but context is crucial. The disorder seems related to cultural pressure to be thin.

bulimia nervosa:(binge-purge syndrome) about three times as common as anorexia
n eating disorder characterized by binge eating and subsequent purging, usually by induced vomiting and/or use of laxatives.

BULIMIA: Most are close to normal in weight and therefore unlikely to starve.
However, they risk serious health problems, including damage to their gastrointestinal systems and cardiac arrest from electrolyte imbalance (Shannon, 2007). They also risk compulsive disorders and depression, including thoughts of suicide

According to DSM-IV,
1 to 3 percent of female teenagers and young adults in the United States are clinically bulimic.

Binging and purging at least once a week for three months

Uncontrollable urges to overeat

A distorted perception of body size

Many experts think that eating disorders are much more widespread than DSM statistics portray
17 percent of the girls had eaten nothing for at least one 24-hour period in the past month, as had 7 percent of the boys

where intense fear and excitement originate

Which matures first?
amygdala matures before the prefrontal cortex: the instinctual and emotional areas of the adolescent brain develop ahead of the reflective

whereas the cortex responds more to age and experience than to hormones.
pubertal hormones target the amygdala directly

Emotional control is not fully developed until

When compared with 18- to 23-year-olds,
14- to 15-year-olds show heightened arousal in the brain’s reward centers, making them seek excitement and pleasure

teenage brains have underdeveloped “response inhibition, emotional regulation, and organization
because their prefrontal cortexes are immature.

limbic system at puberty
prefrontal cortex by the early 20s

Neurological research finds that the reward parts of adolescents’ brains
are far stronger than the inhibition parts

In a survey
64 percent of U.S. 16- to 17-year-olds said they had been in a car when the driver was texting

Extensive research finds that four measures have saved hundreds of lives of teenage drivers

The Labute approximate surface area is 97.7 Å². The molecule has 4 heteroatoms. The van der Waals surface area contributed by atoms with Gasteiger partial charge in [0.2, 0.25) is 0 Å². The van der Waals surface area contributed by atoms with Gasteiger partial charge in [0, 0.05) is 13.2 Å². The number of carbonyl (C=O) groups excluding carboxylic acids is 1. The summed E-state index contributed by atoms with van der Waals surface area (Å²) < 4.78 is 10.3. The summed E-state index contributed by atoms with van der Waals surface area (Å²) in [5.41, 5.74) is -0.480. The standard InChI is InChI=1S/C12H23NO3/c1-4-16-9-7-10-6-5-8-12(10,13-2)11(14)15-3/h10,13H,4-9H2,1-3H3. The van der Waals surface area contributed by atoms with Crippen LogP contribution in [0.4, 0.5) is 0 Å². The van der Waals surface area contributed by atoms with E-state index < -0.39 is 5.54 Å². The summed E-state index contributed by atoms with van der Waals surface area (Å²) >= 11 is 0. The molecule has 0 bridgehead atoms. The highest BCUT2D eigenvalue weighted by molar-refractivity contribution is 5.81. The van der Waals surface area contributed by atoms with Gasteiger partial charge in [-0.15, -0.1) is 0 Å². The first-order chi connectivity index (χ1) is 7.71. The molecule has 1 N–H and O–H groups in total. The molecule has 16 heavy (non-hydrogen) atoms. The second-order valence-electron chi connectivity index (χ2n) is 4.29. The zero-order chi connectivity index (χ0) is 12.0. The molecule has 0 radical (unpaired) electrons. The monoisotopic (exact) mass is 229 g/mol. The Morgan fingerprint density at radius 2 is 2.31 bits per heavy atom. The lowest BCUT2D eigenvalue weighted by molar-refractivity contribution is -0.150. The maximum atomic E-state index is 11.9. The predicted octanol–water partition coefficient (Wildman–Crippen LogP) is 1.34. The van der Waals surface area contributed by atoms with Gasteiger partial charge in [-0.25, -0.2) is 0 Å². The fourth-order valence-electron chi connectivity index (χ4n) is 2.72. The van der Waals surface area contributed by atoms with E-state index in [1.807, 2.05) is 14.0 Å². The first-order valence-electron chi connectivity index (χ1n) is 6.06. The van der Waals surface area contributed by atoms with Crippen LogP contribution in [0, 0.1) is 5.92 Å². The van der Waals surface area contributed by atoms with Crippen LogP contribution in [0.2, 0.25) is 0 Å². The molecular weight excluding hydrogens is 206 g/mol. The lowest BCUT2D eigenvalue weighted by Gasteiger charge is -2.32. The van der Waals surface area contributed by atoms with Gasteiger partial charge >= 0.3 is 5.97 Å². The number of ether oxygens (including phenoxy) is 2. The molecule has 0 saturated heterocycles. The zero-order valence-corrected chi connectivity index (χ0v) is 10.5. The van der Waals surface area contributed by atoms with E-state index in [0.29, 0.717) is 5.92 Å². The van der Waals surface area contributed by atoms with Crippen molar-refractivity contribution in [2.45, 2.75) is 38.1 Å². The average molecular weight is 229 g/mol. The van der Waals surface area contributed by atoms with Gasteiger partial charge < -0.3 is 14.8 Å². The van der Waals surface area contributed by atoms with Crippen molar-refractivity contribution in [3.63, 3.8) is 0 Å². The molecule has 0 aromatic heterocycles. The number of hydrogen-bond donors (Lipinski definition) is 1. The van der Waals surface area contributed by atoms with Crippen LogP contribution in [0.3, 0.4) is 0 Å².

(1) requiring more time between issuing a learner’s permit and granting a full license, (2) no driving at night, (3) no teenage passengers, and (4) zero tolerance for alcohol and driving

adolescent egocentrism
A characteristic of adolescent thinking that leads young people (ages 10 to 13) to focus on themselves to the exclusion of others.

Egocentrism leads adolescents
nterpret everyone else’s behavior as if it were a judgment on them

Elkind named several aspects of adolescent egocentrism
personal fable and the invincibility fable

personal fable:
An aspect of adolescent egocentrism characterized by an adolescent’s belief that his or her thoughts, feelings, and experiences are unique, more wonderful or awful than anyone else’s.

invincibility fable:
An adolescent’s egocentric conviction that he or she cannot be overcome or even harmed by anything that might defeat a normal mortal, such as unprotected sex, drug abuse, or high-speed driving.

imaginary audience
he other people who, in an adolescent’s egocentric belief, are watching and taking note of his or her appearance, ideas, and behavior. This belief makes many teenagers very self-conscious

Jean Piaget: Adolescents move past concrete operational thinking
and consider abstractions

formal operational thought
In Piaget’s theory, the fourth and final stage of cognitive development, characterized by more systematic logical thinking and by the ability to understand and systematically manipulate abstract concepts.


By age 10,
children thought about location, but used trial and error, not logic.

Finally, by about age 13 or 14
some children hypothesized and tested the reciprocal relationship between weight and distance and developed the correct formula

formal operational
adolescents imagine all possible determinants…[and] systematically vary the factors one by one, observe the results correctly, keep track of the results, and draw the appropriate conclusions

One hallmark of formal operational thought is the
capacity to think of possibility, not just reality.

hypothetical thought:
Reasoning that includes propositions and possibilities that may not reflect reality.

Adolescents are primed to engage in hypothetical thought
reasoning about if-then propositions that do not reflect reality. For example, consider this question

In developing the capacity to think hypothetically
adolescents gradually become capable of deductive reasoning,

deductive reasoning: top-down reasoning.
Reasoning from a general statement, premise, or principle, through logical steps, to figure out (deduce) specifics. (Also called top-down reasoning.)

Deductive reasoning begins with an
abstract idea or premise and then uses logic to draw specific conclusions

inductive reasoning:during the primary school years
Reasoning from one or more specific experiences or facts to reach (induce) a general conclusion. (Also called bottom-up reasoning.)

Among those who believed there were marked inequalities, more older adolescents (age 16 to 17) supported systemic solutions
than did younger adolescents (age 14 to 15).

during adolescence, cognitive development facilitates the understanding that discrimination exists at the social-systemic level